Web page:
Entrepreneurial-minded hospitalists like Jeff Gill, MD, MBA, say that data suggesting less PTO in hospital medicine make sense to them. That’s because in their eyes, the whole issue of PTO is little more than a matter of semantics.
“I can essentially either pay all doctors as much as I can per shift and let them take any vacation off and not pay extra,” says Dr. Gill, who is a pediatric hospitalist with Inpatient Specialists Medical Group Inc. in Brea, Calif., a local private group. “Or I can pay less per shift to hire someone else to cover them while they’re off. In the end, it’s a wash.”
But not everyone agrees with that one-pot-of-money concept. Particularly in hospital-employed groups where physicians aren’t paid on a per-shift basis, PTO can be a key lifestyle consideration, one that gives programs a recruiting edge. Even program administrators who find it tough to support the finances of PTO relent when recruitment and retention are brought into the picture.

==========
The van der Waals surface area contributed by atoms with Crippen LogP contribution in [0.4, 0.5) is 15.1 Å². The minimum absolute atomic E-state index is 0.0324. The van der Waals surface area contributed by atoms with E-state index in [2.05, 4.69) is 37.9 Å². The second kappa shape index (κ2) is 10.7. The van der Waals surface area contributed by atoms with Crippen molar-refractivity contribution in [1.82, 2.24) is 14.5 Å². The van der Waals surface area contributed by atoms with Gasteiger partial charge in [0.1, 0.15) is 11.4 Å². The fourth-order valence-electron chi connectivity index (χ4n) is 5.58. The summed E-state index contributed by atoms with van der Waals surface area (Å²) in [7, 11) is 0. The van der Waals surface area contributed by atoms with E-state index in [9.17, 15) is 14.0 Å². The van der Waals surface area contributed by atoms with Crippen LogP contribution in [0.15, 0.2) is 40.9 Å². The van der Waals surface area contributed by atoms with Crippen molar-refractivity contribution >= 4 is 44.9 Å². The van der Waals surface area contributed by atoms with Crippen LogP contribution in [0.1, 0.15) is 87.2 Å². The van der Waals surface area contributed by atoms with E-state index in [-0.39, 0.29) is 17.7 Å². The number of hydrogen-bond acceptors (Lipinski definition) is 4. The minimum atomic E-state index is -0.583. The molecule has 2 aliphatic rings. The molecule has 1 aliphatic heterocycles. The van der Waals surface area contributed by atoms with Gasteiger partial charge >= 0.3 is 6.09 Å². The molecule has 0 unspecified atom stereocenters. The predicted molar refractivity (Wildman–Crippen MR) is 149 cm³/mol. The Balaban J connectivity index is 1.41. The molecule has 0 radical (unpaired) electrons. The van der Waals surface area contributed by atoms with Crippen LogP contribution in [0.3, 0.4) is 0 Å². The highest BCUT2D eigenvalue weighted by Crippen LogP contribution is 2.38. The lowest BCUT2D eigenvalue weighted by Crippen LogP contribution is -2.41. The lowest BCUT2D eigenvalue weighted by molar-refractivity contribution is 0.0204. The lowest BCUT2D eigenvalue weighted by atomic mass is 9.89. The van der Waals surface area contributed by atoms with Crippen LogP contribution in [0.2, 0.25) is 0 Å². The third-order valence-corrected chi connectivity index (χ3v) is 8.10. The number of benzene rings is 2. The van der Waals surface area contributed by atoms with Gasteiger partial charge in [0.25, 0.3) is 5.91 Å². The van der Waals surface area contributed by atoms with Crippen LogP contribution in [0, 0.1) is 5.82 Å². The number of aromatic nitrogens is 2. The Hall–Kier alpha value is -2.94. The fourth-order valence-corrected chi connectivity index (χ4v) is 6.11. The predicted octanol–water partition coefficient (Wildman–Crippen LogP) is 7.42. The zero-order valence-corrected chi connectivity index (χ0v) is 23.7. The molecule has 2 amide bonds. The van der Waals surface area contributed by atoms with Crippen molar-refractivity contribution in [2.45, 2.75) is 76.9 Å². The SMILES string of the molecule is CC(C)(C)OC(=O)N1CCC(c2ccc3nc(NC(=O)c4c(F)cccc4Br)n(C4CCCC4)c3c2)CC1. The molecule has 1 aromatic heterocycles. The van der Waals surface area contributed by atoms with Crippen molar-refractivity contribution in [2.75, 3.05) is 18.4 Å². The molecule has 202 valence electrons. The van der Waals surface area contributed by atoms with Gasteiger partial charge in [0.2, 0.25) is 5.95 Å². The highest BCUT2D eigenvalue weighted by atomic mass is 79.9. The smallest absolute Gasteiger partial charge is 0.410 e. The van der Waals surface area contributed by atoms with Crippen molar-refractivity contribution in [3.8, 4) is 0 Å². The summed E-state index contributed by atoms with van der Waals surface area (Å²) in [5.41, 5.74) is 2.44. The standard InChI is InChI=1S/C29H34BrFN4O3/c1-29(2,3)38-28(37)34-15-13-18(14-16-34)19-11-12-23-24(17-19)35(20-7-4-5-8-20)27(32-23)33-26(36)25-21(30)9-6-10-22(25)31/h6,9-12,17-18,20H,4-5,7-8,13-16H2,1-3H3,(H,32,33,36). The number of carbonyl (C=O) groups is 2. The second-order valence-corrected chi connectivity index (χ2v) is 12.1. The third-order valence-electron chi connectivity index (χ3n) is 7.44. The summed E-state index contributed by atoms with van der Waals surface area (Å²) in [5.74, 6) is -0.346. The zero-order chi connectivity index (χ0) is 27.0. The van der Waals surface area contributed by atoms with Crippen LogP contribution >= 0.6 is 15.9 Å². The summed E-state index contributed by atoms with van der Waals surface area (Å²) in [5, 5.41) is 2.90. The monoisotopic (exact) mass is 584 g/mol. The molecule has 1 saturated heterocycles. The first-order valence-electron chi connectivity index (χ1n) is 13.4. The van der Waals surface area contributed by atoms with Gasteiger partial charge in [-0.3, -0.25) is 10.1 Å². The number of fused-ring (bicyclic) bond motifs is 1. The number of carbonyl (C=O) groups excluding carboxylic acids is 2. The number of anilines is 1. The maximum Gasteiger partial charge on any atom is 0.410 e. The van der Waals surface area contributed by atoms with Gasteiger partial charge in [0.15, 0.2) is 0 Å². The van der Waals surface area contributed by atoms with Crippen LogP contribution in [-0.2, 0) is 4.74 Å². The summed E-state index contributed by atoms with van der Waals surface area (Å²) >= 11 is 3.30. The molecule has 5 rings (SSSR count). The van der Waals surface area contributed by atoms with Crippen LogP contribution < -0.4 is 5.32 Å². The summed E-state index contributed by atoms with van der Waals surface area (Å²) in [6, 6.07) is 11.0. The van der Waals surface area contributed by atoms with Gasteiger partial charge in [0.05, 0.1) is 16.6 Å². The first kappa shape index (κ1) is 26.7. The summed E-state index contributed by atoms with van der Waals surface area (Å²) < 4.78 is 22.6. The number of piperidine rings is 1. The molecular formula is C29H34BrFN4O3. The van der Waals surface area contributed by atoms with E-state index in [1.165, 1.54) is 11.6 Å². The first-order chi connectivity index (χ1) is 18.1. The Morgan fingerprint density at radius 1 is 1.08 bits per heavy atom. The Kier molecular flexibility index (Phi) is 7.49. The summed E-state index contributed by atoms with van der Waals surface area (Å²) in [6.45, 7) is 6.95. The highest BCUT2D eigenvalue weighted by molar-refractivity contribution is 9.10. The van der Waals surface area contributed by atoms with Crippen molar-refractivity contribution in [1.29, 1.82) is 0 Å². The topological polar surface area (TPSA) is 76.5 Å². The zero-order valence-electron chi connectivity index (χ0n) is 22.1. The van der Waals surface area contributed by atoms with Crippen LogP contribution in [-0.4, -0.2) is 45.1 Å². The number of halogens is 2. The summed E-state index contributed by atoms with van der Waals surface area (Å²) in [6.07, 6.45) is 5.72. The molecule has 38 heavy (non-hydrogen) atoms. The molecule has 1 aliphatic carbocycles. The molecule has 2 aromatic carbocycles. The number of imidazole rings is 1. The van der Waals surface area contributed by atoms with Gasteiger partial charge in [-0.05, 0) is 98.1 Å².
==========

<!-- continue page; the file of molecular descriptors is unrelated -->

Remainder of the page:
They are concerned for good reason. Not having additional paid time off from what can be a demanding block schedule “is one of the largest drivers of hospitalist burnout,” contends Brian Kendall, MD, medical director of hospitalist services at the 286-bed Regional Medical Center of Orangeburg and Calhoun Counties in Orangeburg, S.C.
“I don’t think hospitalists should be punished for squeezing two weeks of work into one,” says Dr. Kendall, referring to the common schedule of working 10or 12hour shifts for a block of many days in a row. “Why should they be penalized in terms of vacation?”
Kenneth Simone, DO, is founder and president of Hospitalist and Practice Solutions, a hospitalist practice management company in Veazie, Maine. He points out that opinions on PTO fall into different philosophical camps depending on a practice’s employment model and location and, to some degree, the age of the hospitalist.